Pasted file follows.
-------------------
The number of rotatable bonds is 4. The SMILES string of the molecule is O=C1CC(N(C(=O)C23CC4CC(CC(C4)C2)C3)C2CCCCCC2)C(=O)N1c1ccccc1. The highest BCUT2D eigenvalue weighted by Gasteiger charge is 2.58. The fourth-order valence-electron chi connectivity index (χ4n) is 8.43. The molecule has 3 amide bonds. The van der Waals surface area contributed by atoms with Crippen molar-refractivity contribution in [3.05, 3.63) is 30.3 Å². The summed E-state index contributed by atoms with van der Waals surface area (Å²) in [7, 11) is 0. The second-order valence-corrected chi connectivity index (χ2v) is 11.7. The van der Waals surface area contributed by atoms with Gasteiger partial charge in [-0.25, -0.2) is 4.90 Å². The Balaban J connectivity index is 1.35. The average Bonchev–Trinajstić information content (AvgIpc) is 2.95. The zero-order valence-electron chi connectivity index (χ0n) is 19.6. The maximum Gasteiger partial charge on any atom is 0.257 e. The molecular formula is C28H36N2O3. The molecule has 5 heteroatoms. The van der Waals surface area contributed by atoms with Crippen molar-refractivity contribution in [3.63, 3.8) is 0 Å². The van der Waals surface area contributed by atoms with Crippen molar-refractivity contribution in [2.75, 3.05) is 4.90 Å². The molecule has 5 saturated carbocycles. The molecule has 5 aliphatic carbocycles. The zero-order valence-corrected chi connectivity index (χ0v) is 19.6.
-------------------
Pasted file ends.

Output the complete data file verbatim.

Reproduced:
The number of rotatable bonds is 4. The SMILES string of the molecule is O=C1CC(N(C(=O)C23CC4CC(CC(C4)C2)C3)C2CCCCCC2)C(=O)N1c1ccccc1. The highest BCUT2D eigenvalue weighted by Gasteiger charge is 2.58. The fourth-order valence-electron chi connectivity index (χ4n) is 8.43. The molecule has 3 amide bonds. The van der Waals surface area contributed by atoms with Crippen molar-refractivity contribution in [3.05, 3.63) is 30.3 Å². The summed E-state index contributed by atoms with van der Waals surface area (Å²) in [7, 11) is 0. The second-order valence-corrected chi connectivity index (χ2v) is 11.7. The van der Waals surface area contributed by atoms with Gasteiger partial charge in [-0.25, -0.2) is 4.90 Å². The Balaban J connectivity index is 1.35. The average Bonchev–Trinajstić information content (AvgIpc) is 2.95. The zero-order valence-electron chi connectivity index (χ0n) is 19.6. The maximum Gasteiger partial charge on any atom is 0.257 e. The molecular formula is C28H36N2O3. The molecule has 5 heteroatoms. The van der Waals surface area contributed by atoms with Crippen molar-refractivity contribution in [3.63, 3.8) is 0 Å². The van der Waals surface area contributed by atoms with Crippen molar-refractivity contribution in [2.75, 3.05) is 4.90 Å². The molecule has 5 saturated carbocycles. The molecule has 5 aliphatic carbocycles. The zero-order valence-corrected chi connectivity index (χ0v) is 19.6.